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As ice retreats, frozen mosses emerge to tell climate change tale

Dating of plants suggests summer’s hotter now than it’s been in at least 45,000 years, if not longer

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7:00am, October 26, 2017
Refsnider on Baffin Island

ICE FREED  Geologist Kurt Refsnider, now at Prescott College in Arizona, collects mosses revealed by retreating ice on Canada’s Baffin Island. Radiocarbon dates for the mosses suggest the region has less ice cover now than it did 45,000 years ago.

SEATTLE — Some mosses in the eastern Canadian Arctic, long entombed in ice, are now emerging into the sunlight. And the radiocarbon ages of those plants suggest that summertime temperatures in the region are the warmest they’ve been in tens of thousands of years.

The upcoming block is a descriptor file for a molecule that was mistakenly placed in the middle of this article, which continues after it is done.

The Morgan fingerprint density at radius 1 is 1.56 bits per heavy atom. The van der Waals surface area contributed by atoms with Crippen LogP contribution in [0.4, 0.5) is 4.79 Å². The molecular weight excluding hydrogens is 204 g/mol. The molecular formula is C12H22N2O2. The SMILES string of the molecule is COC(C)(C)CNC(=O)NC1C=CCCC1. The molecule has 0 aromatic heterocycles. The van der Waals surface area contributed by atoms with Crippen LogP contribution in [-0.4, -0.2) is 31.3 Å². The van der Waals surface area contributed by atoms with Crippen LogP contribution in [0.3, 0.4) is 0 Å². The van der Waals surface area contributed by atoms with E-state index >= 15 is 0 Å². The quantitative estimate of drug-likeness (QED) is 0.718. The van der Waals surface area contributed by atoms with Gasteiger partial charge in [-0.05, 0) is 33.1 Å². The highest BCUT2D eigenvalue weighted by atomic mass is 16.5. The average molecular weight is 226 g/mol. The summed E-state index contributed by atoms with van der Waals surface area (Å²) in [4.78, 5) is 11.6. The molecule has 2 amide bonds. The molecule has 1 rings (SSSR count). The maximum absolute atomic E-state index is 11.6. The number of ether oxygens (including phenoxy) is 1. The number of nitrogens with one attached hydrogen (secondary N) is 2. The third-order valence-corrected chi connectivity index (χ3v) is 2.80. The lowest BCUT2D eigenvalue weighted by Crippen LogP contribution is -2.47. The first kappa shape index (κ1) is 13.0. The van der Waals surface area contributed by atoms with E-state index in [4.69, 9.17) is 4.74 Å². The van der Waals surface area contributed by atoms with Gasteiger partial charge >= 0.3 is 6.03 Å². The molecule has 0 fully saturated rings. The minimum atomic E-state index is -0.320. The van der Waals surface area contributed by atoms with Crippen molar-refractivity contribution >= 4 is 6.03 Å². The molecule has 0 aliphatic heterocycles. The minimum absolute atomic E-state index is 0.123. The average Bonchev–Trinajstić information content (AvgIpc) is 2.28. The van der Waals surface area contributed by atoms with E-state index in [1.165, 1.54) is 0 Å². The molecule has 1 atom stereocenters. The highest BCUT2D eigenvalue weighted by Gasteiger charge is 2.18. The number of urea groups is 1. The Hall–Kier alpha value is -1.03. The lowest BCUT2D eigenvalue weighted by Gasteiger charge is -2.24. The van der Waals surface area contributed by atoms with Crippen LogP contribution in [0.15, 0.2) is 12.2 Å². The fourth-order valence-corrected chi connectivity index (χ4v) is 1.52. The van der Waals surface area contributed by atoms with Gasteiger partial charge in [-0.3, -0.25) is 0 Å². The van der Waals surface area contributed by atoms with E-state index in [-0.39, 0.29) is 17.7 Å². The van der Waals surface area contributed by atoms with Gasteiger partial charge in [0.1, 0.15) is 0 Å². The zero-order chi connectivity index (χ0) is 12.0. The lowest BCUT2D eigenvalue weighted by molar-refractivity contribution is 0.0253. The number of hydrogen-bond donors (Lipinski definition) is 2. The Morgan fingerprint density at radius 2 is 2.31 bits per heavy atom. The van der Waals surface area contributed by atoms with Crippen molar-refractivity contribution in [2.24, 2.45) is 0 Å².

As the planet warms and the ice retreats on Canada’s Baffin Island, the change is revealing plants long buried beneath the ice. And in some locations, the emerging plants last saw the sun at least 45,000 years ago — and possibly as much as 115,000 years ago. Paleoclimatologist Gifford Miller of the University of Colorado Boulder reported the finding October 22 at the Geological Society of America’s annual meeting. “We were stunned,” Miller said.

Miller’s team has collected an impressive number of samples and their findings are very compelling, said geomorphologist Lee

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